Michigan has a diversified energy supply with coal, natural gas and petroleum products each contributing similar amounts to meeting the State’s total energy needs. A smaller amount comes from nuclear power (Figure 4). Biomass began making a contribution in the mid-1970’s but still only represents a small share of the total supply. The economic recession beginning in 2008 caused a drop in demand and expenditures for most energy sources used in the state. This change was most pronounced with petroleum, which experienced an 11 percent reduction in use and a 22 percent decrease in expenditures between 2007 and 2009. In contrast, renewables such as hydropower and biomass both saw approximately a six percent increase in use.
Over time, one can see the rapid growth in energy use from 1960 to1973 due in large part to increased industrial production. The Arab Oil Embargo beginning in the fall of 1973, however, resulted in a sharp jump in oil prices and triggered a recession. This caused a leveling out of energy demand and helped encourage the development of nuclear energy which saw increased use beginning in this period. The Iranian Revolution in 1979 resulted in another sharp increase in the cost of crude oil and triggered a significant drop off in demand for petroleum products. In 2008, problems with the housing mortgage industry, rising oil prices and a massive recession contributed to yet another significant decrease in energy use. The rise in energy prices was particularly difficult for Michigan’s durable goods manufacturing. This sector suffered with the loss in buying power as consumers and businesses had to spend more to meet their energy needs.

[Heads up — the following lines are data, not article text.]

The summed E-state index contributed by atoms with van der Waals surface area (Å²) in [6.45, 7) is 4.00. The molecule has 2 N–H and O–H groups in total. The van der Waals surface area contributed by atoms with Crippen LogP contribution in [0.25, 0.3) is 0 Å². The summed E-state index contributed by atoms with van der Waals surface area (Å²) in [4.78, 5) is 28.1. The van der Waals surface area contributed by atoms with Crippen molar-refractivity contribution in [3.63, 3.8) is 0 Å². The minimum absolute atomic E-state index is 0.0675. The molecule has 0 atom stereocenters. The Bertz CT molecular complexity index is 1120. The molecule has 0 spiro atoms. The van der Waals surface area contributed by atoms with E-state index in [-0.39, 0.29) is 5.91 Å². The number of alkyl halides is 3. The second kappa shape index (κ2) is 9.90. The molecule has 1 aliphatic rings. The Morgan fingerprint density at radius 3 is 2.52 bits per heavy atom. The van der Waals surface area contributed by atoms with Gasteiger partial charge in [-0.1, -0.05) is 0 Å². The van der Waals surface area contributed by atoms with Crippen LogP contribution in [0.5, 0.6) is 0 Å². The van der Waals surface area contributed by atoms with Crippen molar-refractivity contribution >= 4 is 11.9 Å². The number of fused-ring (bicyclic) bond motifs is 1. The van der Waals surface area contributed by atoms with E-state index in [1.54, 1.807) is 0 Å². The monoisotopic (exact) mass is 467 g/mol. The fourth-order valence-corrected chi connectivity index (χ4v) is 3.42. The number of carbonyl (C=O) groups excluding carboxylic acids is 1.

Energy use by sector is displayed in Figure 5. While all sectors show a drop in demand after 2005, industrial is the most pronounced with a decrease of 39 percent between 2000 and 2009. This is due to an overall decrease in manufacturing in the state.
Energy expenditures in Michigan in 2009 totaled $31.3 billion,13 compared to $37 billion in 2007. This change in expenditures reflects both the prices of energy and how much was used. Petroleum products were used to meet 32 percent of the State’s energy needs at a cost that was just over 50 percent of total expenditures (Figure 6).14Natural gas accounted for 28 percent of use, but only 21 percent of expenditures. Fuels used to generate electricity are included in the electricity usage numbers, so as a result only a small amount of coal use is seen in the Figure 6. This represents industrial uses of coal and not what is used for electricity generation.